The exclusion zone was eliminated in January 1945 and the WRA began closing camps in October of that year. The WRA was officially eliminated on June 26, 1946.



Author: Trevor Sandgathe

Administrative Information

More Extent Information: 2 boxes

Statement on Access: This collection is open for use.

Physical Access Note: Many of the items in this collection are printed on brittle paper susceptible to damage. Handling and scanning access may be limited accordingly.

Acquisition Note: The United States War Relocation Authority Reports were transferred from the OSU Libraries general holdings to the Special Collections and Archives Research Center in December 2016.

Related Materials:

Materials related to Japanese American internment during World War II can be found in the Japanese-American Association of Lane County, Oregon, Oral History Collection (OH 015). The OSU Sesquicentennial Oral History Collection (OH 026) includes an interview with Aya Fujii in which she describes her experience as an internee and an interview with Andy Landforce during which he describes the impact of internment on Japanese American students at Oregon State College.  Additional materials documenting the operation of the War Relocation Authority can be found in the general OSU Libraries holdings. The Mildred and Frank Miles Scrapbook of the Santo Tomas Internment Camp (MSS Miles) documents the experience of Americans interned at a Japanese camp in the Philippines.

Other collections with materials related to World War II include the Wesley Ross Memoir of World War II (MSS RossW), the Oregon State College History of World War II Project Records (MSS OSCWW2), the Oregon State Yank Collection (MSS Yank), and the Oregon State University Military Photographs Collection (P 002).

Preferred Citation: United States War Relocation Authority Reports (MSS WRA), Oregon State University Special Collections and Archives Research Center, Corvallis, Oregon.

Creators

United States. War Relocation Authority

People, Places, and Topics

Japanese Americans--Evacuation and relocation, 1942-1945.
United States. War Relocation Authority
World War, 1939-1945--Prisoners and prisons, Japanese.


Box and Folder Listing

Series 1: Community Analysis Reports, 1942-1946

Series 1 is comprised of 19 Community Analysis Reports generated by the WRA's Community Analysis Section (CAS) between 1942 and 1946. The series is comprised of reports on a broad set of issues facing the internees and camp administrators. Topics include cultural activities, religion, education, labor, assimilation, unrest in the centers, and reintegration (including analysis of community attitudes in California and Hood River, Oregon). The authors of the reports are largely anonymous, though the first two reports are attributed to anthropologist John F. Embree.The series also includes a six-part annotated bibliography of CAS reports.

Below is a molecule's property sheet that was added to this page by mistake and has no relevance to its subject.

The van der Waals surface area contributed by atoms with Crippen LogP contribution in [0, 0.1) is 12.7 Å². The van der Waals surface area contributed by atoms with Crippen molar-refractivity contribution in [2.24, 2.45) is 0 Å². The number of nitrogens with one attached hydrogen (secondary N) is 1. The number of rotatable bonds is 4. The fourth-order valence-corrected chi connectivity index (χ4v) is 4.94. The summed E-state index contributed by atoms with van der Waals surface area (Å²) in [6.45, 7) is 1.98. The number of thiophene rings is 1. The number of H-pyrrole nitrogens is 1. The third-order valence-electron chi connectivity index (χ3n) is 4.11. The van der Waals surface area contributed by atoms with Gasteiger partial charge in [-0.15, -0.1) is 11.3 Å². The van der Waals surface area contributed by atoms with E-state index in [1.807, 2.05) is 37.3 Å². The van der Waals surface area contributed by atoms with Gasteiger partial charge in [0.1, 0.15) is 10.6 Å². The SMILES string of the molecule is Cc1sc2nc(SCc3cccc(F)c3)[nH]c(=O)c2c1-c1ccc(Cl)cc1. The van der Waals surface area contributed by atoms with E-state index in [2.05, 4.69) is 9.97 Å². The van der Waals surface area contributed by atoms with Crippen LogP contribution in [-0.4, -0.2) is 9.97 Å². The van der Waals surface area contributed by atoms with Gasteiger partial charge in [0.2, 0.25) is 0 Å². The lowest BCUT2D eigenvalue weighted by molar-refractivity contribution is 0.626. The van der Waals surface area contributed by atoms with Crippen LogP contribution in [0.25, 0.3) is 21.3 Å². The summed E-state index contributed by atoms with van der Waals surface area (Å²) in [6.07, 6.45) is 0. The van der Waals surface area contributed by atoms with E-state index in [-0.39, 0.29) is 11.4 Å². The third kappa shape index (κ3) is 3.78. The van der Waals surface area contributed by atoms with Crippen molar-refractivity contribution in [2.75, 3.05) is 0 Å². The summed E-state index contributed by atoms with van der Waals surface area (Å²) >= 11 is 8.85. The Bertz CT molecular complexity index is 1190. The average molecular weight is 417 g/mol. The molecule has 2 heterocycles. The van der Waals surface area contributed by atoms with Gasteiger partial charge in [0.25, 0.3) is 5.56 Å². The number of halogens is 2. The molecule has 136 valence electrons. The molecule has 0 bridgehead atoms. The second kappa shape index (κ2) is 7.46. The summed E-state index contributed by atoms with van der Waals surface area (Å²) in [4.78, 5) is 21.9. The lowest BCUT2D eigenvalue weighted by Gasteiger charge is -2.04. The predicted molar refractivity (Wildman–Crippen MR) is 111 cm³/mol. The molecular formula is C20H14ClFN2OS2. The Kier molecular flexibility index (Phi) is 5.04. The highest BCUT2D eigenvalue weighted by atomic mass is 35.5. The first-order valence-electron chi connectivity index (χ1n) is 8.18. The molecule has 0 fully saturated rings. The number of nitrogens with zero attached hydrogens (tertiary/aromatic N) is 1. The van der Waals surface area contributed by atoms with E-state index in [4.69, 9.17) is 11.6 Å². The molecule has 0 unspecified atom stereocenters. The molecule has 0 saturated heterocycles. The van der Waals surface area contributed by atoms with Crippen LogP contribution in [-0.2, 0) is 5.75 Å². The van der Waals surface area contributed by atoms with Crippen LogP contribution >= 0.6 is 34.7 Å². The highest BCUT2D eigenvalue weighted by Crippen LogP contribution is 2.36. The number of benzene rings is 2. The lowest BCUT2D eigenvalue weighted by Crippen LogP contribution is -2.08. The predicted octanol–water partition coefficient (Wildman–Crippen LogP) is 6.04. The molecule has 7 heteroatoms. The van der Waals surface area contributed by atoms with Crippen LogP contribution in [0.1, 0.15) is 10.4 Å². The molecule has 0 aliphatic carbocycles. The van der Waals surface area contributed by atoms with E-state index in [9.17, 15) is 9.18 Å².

Reports 1, 2, 4, 5, 8, and 12 include cover letters authored by Dillon S. Myer, Director of the WRA. Report 7 includes a cover letter from Leland Barrows, Acting Director. A stamp on Report 11 indicates it was circulated to the Heart Mountain War Relocation Center.

Box-Folder 1.1: Report No. 1: "Dealing with Japanese Americans", October 1942
Box-Folder 1.2: Report No. 2: "Causes of Unrest at Relocation Centers", 1942
Box-Folder 1.3: Report No. 3: "Japanese Groups and Associations in the United States", March 1943
Box-Folder 1.4: Report No. 4: "Notes on Japanese Holidays", April 2, 1943
Box-Folder 1.5: Report No. 5: "Evacuee Resistance to Relocation", June 1943
Box-Folder 1.6: Report No. 6: "Nisei Assimilation", July 21, 1943
Box-Folder 1.7: Report No. 7: "An Analysis of the Segregation Program", October 16, 1943
Box-Folder 1.8: Report No. 8: "Japanese Americans Educated in Japan", January 28, 1944
Box-Folder 1.9: Report No. 9: "Buddhism in the United States", May 15, 1944
Box-Folder 1.10: Report No. 10: "Labor Relations in Relocation Centers", October 28, 1944